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proper to invoke him in duels, or single combats. FORSETE is the name of the twelfth God: he is the son of Balder. He hath a palace in heaven, named Glitner. All who refer to him the decision of their controversies, return from his tribunal mutually satisfied. It is the most excellent tribunal that is found among Gods or Men, according to these verses. 66 Glitner is the " name of a palace, which is upheld by

pillars of gold, and covered with a roof " of silver. There it is that Forsete re“ fides the greatest part of his time, who « reconciles and appeases all sorts of 56 rels.”

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REMARKS ON THE FIFTEENTH FABLE.

to

I have no remark to of them were unknown offer upon this fable, but he other Gothic and' what every reader may

Celtic nations, and are make as well as

my- only to be considered as felf. Most of the divi companions of the great nities, mentioned here, northern conqueror, who are only known to us by were deified in subsequent the EDDA, Perhaps some ages.

THE

THE SIXTEENTH FABLE.

Of Loke.

SO

O ME reckon Loke in the number

of the Gods; others call him, “The “ calumniator of the Gods,” " The arti66 ficer of fraud,” “ The disgrace of Gods s and Men.” His name is Loke. He is the son of the Giant Farbautes and of Laufoya. His two brothers are Bileipter and Helblinde, or Blind Death. As to his body, Loke is handsome and very well made ; but his foul is evil, light, and inconstant. He surpasses all · beings' in that science which is called Cunning and Perfidy. Many a time hath he exposed the Gods to very great perils (A), and hath often extricated them again by his artifices. His wife is called Siguna. He hath had by her Nare, and fome other children. By the Giantess Angerbode, or Messenger of all, he hath likewife had three children. One is the wolf Fenris, the second is the great Serpent of Midgard, and the third is Hela, or Death.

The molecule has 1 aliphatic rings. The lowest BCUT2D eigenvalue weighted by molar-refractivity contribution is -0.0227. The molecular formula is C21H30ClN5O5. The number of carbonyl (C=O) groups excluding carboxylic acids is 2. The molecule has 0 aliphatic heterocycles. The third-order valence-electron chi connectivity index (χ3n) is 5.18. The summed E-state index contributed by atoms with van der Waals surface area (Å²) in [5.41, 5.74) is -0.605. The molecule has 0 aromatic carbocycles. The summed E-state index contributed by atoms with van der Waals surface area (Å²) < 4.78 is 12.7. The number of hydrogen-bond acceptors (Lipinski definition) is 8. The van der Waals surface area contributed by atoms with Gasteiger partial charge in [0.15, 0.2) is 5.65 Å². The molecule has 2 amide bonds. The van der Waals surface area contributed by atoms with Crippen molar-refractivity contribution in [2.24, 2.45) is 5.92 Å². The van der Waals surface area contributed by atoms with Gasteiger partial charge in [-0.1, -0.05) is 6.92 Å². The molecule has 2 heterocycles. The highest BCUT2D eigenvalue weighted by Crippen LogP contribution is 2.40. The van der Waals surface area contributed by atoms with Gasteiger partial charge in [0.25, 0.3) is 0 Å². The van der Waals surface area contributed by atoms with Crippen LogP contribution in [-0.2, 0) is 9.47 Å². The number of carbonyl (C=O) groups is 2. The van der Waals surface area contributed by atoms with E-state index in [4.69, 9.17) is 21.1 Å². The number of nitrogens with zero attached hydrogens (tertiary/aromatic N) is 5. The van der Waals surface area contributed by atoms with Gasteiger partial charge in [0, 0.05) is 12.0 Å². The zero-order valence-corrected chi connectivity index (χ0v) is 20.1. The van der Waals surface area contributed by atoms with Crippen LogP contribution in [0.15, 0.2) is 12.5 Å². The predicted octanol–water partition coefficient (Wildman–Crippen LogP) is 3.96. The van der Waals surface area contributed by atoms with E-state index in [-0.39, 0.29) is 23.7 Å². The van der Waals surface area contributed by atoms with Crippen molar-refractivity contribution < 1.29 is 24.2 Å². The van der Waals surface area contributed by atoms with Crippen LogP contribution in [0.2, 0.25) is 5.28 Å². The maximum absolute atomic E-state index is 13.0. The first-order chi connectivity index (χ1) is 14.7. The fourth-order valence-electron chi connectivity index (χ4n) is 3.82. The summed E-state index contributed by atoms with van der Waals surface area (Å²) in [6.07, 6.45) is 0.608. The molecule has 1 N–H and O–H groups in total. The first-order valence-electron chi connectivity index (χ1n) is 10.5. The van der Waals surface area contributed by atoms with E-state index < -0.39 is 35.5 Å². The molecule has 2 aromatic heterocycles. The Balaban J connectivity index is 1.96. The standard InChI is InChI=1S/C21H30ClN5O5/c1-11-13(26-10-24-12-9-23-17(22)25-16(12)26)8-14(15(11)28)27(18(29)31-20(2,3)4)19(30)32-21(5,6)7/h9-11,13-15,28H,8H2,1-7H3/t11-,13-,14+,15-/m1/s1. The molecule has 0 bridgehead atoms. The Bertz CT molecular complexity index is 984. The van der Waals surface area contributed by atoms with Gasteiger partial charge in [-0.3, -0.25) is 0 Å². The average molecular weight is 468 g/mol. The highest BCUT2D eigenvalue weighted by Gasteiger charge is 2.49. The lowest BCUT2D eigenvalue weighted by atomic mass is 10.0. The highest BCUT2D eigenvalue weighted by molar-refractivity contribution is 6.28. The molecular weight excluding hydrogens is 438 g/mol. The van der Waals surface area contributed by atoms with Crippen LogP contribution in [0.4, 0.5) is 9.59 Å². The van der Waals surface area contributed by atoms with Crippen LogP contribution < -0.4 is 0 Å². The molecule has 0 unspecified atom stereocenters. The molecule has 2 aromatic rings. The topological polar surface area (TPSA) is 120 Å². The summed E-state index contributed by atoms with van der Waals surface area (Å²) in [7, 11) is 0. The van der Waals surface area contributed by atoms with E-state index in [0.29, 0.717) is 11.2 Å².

The

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The Gods were not ignorant, that thofa children were breeding up in the country of the Giants; they were apprized by many oracles, of all the evils they must suffer from them ; their being sprung from such a mother was but a bad presage; and from such à Sire was still worse. Wherefore the Universal Father dispatched ' certain of? the Gods to bring those children to him. When they were come, he threw the Serpent down into the bottom of the ocean. But there the monster waxed fo large, that he wound himself around the whole globe of the earth ; and that so intirely, that at pleasure he can with his mouth lay hold of the end of his tail. Hela was precipitated into Niflheiin, or hell; there she had the government of nine worlds given her, into which the distributes those who are sent her; that is, all who die through sickness or old age (B). Here she possesses vast apartments, strongly built, and fenced with large grates. Her hall is Grief; FAMINE is her table; HUNGER, her knife; DELAY, her valet; SLACKNESS, her maid; PRECIPICE, her gate; FAINTNESS, her porch; SICKNESS and PAIN, her bed; and her tent *, CURSING and Howling. The one half of her body is blue; the other half covered with skin, and of the colour * Or perhaps, her curtains, &c.

of

of human flesh. She hath a dreadful terrifying look, and by this alone it were easy to know her.

REMARKS ON THE SIXTEENTH FABLE.